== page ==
# 450m/i installation standards

Good Morning all!

I am taking on the task of establishing minimum signal standards for installations. In my previous experience I had established a minimum signal of -72dBm, but that was in the ePMP realm and a different company.

I need to do 2 things to gain traction on this point. 1 is to establish a minimum signal strength. And 2 is to have good documentation as to why this was established, with accompanying info into the effects of poor signal on a sites overall performance. Any help would be greatly appreciated, and I would even be open to scheduling a meeting as we have a good size deployment of these in the field, and a stash of 450iâ€™s that get deployed as needed to replace a different AP type as they fail.

Thank you,

Tim

Good morning Tim,

I think I can start the discussion here.

Minimum floor RSSI should be determined by your service levels you want to deliver to your customers. The short formula is this - all measurements are in dB, or dBm as indicated by ():

Noise floor of channel bandwith (dBm) + known interference (dB) + SNR required to provide your max service level (dB) + fade margin (dB) = RSSI floor at SM (dBm).

For example, using a 40 MHz channel, with 6 dB of known interference and you want 3 dB of added fade margin, supplying a 100Mb/s best effort service:

Noise floor = -97 dBm + SM noise figure (5dB) = -92 dBm
Known interference = 6dB
Fade margin = 3 dB
Service level = 100 Mb/s DL = 4x MIMO B modulation required = min 17 dB SNR

We add up the values and we see we require minimum -66 dBm to achieve 100 Mb/s DL throughput. Less throughput would be lower modulation level required, so lower minimum RSSI.

The next part of your questionâ€™ s answer is statistical. The net performance you can achieve on any particular sector is related to the weighted average of the SNR each SM in that sector is achieving. The easiest way to calculate this is to create a spreadsheet with each sector as a tab. Then in the columns, list the SM connected, the DL SNR reported and the volume of data passed through that SM in a 24 hour period, for example. Using the sumproduct function, you are going to take the average of the SNR reported, weighted by the 24 throughput. The actual formula is â€ś=sumproduct(SNR, Throughtput array)/(throughtput column)â€ť. There are quite a few excel tutorials on how to set this up.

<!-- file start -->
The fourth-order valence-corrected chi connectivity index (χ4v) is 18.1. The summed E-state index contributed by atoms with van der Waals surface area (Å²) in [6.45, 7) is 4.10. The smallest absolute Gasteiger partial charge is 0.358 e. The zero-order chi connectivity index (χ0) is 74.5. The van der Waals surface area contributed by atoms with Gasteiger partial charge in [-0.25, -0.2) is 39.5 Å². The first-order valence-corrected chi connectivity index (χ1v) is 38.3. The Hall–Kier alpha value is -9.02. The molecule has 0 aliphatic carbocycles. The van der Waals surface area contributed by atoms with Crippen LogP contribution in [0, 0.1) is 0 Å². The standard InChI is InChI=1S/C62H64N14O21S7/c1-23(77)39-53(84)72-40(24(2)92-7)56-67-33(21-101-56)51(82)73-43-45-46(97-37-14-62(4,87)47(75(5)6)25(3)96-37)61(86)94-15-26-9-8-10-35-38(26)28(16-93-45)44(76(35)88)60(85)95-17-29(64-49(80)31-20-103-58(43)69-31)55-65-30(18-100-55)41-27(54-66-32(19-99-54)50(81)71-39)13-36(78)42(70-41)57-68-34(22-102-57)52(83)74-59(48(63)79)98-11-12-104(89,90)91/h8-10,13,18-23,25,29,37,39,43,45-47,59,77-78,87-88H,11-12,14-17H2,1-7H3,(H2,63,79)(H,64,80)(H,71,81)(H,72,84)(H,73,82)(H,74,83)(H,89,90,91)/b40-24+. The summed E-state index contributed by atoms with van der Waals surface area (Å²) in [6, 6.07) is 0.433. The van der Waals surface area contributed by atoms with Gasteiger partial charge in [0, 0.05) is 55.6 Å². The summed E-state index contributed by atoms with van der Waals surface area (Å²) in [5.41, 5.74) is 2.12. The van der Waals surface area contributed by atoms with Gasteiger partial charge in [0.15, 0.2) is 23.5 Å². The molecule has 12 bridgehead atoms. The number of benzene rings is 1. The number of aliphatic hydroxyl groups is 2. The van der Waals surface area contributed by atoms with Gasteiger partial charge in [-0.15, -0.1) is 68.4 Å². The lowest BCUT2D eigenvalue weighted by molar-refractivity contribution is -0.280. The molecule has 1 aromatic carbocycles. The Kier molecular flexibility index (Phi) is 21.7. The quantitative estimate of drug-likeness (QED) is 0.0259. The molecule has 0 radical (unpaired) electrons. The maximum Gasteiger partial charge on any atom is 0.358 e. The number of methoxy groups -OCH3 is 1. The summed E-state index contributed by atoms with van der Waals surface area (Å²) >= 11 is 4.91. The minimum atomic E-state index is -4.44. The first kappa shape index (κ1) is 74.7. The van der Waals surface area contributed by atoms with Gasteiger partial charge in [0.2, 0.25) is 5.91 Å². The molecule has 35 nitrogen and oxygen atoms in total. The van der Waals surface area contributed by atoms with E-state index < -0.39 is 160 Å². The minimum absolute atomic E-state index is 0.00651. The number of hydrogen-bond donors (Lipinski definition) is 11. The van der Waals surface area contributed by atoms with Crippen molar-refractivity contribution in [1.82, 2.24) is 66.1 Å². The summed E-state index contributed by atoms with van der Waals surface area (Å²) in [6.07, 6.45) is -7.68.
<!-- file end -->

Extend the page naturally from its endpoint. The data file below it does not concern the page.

cnMaestro can deliver a report, you edit the report in csv, create a pivot table to filter your data by sector, and run the weighted average. Sinple, yes? LOL. This is 20 years of radio network planning experience summed up in a few paragraphs.

The idea is thisâ€¦an SM with low SNR, but passing a small amount of traffic has little effect on the sector. An SM with low SNR, and high throughput affects the sector in a more significant way, since the low SNR takes more time to handle the traffic, and therefore is a larger load on the sector.

My experience is that on most multipoint sectors where we have a range of SNR for the connected SMâ€™s from 2x to 8x, the net throughput on the sector is between 50-70% of the spec of the AP. If you are dilligent about connecting SM above your minimum threshold, you can achieve 80-90% of the APâ€™s rating. A large part of being dilligent about your SM connections is making sure that your SM is connected to the best serving sector. If it connects to any other than the best serving sector, performance will take a hit. Iâ€™ve taken networks in the past that the SM was allowed to connect anywhere. By re-aligning SMâ€™s to best serving sector, network net throughput increased by 30%.

I hope this helps. Please ask any questions you might have. Iâ€™m pretty sure the first question will be â€śwhat about the uplink?â€ť This is a whole new discussion due to ATPC operation.

Dave.

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Thanks Dave. I have been putting some numbers into the capacity planner, and now I have more questions.